Ok, parent comment was quite certainly intended as second degree, possibly bait even. Still, it raises a point.
From anyone else's viewpoint, you are [perceived as] all that you do. People perceive you through your code... and through your attitude about your code... and through your attitude about your attitude... and so on.
But that's how they perceive you, not necessarily how they evaluate you.
Now, it is quite understandable to be affected by others' opinion of your code, there's no question about this: that's your work, and people usually do something with the intent that it be well done, so criticism can of course be resented as it points at a failure, and we are taught that failure is bad (which is a mistaken approach IMO, and possibly the reason why many people mistake their own worth with the immediate, first degree, worth of what they do).
You should make the difference between a criticism of the result of one of your actions and a criticism of your own person (or even a criticism of the way you do things). Heck, if there was no difference, no one on Earth would love, or even like, anyone else, since that would require loving, or at least liking, absolutely everything (s)he does [of course, I am assuming here that most people on Earth actually do like, or even love, someone else; that could be a misperception on my part].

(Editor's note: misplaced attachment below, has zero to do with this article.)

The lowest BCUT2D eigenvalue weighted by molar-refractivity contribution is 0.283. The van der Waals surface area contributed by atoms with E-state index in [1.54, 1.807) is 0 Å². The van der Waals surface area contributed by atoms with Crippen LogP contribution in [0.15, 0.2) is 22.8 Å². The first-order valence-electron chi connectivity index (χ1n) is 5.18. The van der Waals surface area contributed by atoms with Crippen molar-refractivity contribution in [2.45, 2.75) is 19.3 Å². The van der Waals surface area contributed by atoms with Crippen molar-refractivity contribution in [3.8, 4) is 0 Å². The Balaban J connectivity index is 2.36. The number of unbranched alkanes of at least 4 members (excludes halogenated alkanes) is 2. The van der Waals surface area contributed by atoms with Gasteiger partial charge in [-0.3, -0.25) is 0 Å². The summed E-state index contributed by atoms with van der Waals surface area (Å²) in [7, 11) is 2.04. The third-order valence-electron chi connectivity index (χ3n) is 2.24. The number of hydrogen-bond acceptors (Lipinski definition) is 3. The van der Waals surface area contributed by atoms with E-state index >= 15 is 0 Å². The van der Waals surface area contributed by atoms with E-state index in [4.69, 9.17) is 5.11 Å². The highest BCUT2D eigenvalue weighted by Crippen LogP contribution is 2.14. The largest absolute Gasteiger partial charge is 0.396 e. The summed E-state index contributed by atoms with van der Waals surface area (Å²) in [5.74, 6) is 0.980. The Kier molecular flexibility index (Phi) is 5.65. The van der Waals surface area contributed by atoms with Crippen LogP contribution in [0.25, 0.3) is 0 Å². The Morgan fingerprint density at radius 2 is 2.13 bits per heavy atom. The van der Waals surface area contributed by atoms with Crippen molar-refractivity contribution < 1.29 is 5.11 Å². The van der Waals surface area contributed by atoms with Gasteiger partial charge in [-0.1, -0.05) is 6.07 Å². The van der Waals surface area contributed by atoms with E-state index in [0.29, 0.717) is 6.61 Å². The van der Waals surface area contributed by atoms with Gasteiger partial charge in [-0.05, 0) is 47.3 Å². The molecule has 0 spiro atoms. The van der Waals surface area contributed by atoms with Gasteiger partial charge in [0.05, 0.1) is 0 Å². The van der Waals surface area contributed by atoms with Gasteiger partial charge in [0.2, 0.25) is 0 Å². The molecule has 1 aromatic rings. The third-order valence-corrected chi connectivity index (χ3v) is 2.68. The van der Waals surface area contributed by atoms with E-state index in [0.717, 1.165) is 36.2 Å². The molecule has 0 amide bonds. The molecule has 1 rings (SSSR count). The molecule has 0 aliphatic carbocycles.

The difference is that you cannot undo an action of yours, but you can change the way you do things, thus affecting your future actions, and even your future reaction to things, including, yes, criticisms. In coderspeak, this could be expressed as "agile development of your own self".
Long point short: you are not what you code, you are a coder. Keep this difference in mind.